The galley’s cook, Marie, from Mississippi or Miss’ippi as she always corrects me, provides smorgasbord style breakfasts, lunches, and dinners, not to mention unlimited snacks and anti-acid tablets.

“We got any Rolaids on here?” George asked in agony. “I had some of Marie’s famous breaded pork chops tonight. I missed them when I was home, but I’m not so sure now.” He fumbled, searching through the top wheel house desk drawer with a flashlight.

“Nope,” I replied. “Ordered some in St. Paul and Winona when we got groceries. Both places said that new goofy kid working in the St. Louis office told them we didn’t need em, and that he wasn’t going to pay for them!”
“What the—! First the shrimp, now the Rolaids? Ever since that damn grain embargo! Those new office idiots don’t know which way the river flows,” steamed George.

“Want to hear another one?” I blurted. “With the river coming up over a foot a day, Mike and I told them we only needed twelve barges this trip to be safe. How many do you see? They said, ‘Take em!’”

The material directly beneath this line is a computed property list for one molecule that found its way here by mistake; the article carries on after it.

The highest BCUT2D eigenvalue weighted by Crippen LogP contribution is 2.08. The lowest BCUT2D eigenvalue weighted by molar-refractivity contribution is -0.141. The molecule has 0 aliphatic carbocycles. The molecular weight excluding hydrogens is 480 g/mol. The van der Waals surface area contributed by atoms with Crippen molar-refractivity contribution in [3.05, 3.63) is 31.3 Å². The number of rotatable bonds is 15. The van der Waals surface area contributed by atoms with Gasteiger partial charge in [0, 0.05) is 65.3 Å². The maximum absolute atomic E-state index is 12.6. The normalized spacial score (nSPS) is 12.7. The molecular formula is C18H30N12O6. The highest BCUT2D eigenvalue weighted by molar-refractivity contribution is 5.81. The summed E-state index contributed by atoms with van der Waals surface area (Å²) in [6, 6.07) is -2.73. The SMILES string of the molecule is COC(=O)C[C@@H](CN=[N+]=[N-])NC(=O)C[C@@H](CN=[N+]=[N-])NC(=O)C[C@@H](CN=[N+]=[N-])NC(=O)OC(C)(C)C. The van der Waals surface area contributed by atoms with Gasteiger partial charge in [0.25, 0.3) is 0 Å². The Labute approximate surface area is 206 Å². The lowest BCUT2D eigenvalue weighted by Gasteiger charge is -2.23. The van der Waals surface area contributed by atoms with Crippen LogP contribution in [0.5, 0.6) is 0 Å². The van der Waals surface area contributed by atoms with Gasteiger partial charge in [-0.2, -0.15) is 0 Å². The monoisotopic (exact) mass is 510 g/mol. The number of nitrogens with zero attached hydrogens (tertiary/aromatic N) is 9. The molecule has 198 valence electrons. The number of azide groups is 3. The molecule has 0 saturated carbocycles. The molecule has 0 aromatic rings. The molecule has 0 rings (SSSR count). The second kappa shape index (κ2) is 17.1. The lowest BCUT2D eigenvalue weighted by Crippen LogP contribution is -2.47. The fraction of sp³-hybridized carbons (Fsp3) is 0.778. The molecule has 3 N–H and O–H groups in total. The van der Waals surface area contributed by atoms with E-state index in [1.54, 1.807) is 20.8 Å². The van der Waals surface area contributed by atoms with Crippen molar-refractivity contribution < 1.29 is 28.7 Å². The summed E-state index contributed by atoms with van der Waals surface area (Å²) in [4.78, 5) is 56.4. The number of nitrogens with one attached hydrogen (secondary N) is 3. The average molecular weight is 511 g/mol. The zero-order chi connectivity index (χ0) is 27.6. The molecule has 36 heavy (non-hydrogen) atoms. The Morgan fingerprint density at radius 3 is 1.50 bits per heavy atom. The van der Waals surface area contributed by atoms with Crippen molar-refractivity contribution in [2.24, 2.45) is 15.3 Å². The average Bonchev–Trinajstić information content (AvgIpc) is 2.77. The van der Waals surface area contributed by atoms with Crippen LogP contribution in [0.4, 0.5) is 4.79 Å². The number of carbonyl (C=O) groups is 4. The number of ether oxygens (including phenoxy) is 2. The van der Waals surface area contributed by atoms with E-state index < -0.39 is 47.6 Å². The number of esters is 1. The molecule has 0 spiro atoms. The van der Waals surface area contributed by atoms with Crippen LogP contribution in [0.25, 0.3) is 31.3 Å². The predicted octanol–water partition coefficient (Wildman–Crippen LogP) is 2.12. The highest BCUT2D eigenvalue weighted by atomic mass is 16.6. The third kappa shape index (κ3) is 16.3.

Recovering slowly, the river industry is still feeling the effects of the Russian grain embargo instituted during Jimmy Carter’s administration. With reduced exports, many towboat companies realized that they had over-built their fleets. With less cargo to be moved and an abundance of barges and towboats, not to mention crew members, times became tough. Merger mania, layoffs, and all the other complications of modern day business struck the river industry head on. To cut costs, many companies eliminated the once revered port captains, replacing them with lesser paid bean counters who have no practical boat knowledge. These port captains—highly skilled senior captains—held positions in the office acting as liaisons between company officials and the vessels, oftentimes saving the towboat companies large
amounts of money by making efficient decisions in boat dispatches, equipment purchases, and crew hiring.

I had been monitoring the plodding cluster of deckhands’ miner style head lamps as the crew meandered from the towboat, towards the head of the darkened tow. Watching the crew prepare to secure the tow to the lock wall, I thought of accidents caused by the cheap line that all the boats had been sent. It wasn’t the normal polly dee fiber, which starts at three inches in diameter and should be able to get down to the size of a silver dollar under a good strain and not break.